You know the drill by now. Grab the tweets. Generate the report using RMarkdown. Push to Github. Publish to RPubs. This time it’s the Australian Bioinformatics & Computational Biology Society Conference 2017, including the COMBINE symposium. Looks like a good time was had by all in Adelaide. A couple of quirks this time around. First, the rtweet package went through a brief phase of returning lists instead of nice data frames. I hope that’s been discarded as a bad idea 🙂 Second, results returned from a hashtag search that did not contain said hashtags, but were definitely from the meeting. Yet to get to the bottom of that one. I treated ABACBS and COMBINE as one event for this analysis. Third, given that most Twitter users have had 280 characters since about November 7, is this reflected in the conference…
Original Post: Twitter coverage of the Australian Bioinformatics & Computational Biology Society Conference 2017

Mapping data using R and leaflet

The R language provides many different tools for creating maps and adding data to them. I’ve been using the leaflet package at work recently, so I thought I’d provide a short example here. Whilst searching for some data that might make a nice map, I came across this article at ABC News. It includes a table containing Australian members of parliament, their electorate and their voting intention regarding legalisation of same-sex marriage. Since I reside in New South Wales, let’s map the data for electorates in that state. Here’s the code at Github. The procedure is pretty straightforward: Obtain a shapefile of New South Wales electorates (from here) and read into R Read the data from the ABC News web page into a data frame (very easy using rvest) Match the electorate names from the two sources (they match perfectly,…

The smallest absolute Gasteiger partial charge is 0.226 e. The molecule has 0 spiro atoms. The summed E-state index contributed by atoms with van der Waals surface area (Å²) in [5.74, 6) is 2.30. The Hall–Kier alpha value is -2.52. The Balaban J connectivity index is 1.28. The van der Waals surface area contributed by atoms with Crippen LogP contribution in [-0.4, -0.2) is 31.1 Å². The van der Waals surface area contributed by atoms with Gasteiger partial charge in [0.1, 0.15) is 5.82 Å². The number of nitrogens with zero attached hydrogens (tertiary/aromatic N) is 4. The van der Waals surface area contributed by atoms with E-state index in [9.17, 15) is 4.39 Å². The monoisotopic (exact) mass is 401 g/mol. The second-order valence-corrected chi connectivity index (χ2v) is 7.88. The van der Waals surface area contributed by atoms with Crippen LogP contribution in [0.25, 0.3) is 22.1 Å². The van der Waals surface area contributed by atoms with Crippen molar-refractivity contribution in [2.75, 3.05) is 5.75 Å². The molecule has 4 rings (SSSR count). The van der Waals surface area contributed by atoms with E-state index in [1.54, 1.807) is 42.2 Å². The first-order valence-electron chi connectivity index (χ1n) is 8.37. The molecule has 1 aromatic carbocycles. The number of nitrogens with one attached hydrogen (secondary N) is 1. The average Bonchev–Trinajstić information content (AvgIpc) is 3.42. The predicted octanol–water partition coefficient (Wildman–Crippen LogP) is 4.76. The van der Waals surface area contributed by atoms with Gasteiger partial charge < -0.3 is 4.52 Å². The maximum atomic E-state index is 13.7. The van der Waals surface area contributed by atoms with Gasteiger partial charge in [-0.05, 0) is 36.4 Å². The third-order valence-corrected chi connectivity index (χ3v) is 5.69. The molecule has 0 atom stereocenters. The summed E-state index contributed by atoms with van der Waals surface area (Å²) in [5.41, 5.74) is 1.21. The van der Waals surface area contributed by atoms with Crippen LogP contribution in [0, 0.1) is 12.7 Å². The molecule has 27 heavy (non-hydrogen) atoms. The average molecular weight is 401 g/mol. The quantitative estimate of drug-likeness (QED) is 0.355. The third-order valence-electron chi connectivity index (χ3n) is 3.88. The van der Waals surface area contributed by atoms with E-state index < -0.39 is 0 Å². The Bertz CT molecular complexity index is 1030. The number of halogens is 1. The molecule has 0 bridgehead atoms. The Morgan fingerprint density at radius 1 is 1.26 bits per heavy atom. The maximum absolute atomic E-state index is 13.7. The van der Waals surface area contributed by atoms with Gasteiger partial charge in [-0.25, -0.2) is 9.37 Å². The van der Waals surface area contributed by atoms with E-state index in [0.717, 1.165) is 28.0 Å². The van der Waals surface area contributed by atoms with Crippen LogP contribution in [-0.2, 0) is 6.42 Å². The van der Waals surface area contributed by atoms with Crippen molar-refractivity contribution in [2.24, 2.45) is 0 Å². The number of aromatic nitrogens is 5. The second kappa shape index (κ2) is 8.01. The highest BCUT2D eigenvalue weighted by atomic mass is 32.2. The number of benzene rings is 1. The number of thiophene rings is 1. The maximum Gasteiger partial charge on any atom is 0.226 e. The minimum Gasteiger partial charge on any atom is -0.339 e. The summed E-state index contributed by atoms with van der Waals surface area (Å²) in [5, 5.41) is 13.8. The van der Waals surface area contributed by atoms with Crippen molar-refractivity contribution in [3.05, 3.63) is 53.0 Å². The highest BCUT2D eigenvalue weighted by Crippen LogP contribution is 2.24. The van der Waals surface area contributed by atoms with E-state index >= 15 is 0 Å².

Original Post: Mapping data using R and leaflet

XML parsing made easy: is that podcast getting longer?

Sometime in 2009, I began listening to a science podcast titled This Week in Virology, or TWiV for short. I thought it was pretty good and listened regularly up until sometime in 2016, when it seemed that most episodes were approaching two hours in duration. I listen to several podcasts when commuting to/from work, which takes up about 10 hours of my week, so I found it hard to justify two hours for one podcast, no matter how good. Were the episodes really getting longer over time? Let’s find out using R. One thing I’ve learned as a data scientist: management want to see the key points first. So here it is: Technical people want to see how we got there. It turns out that the podcast has an RSS feed (in XML format), containing detailed information about every episode…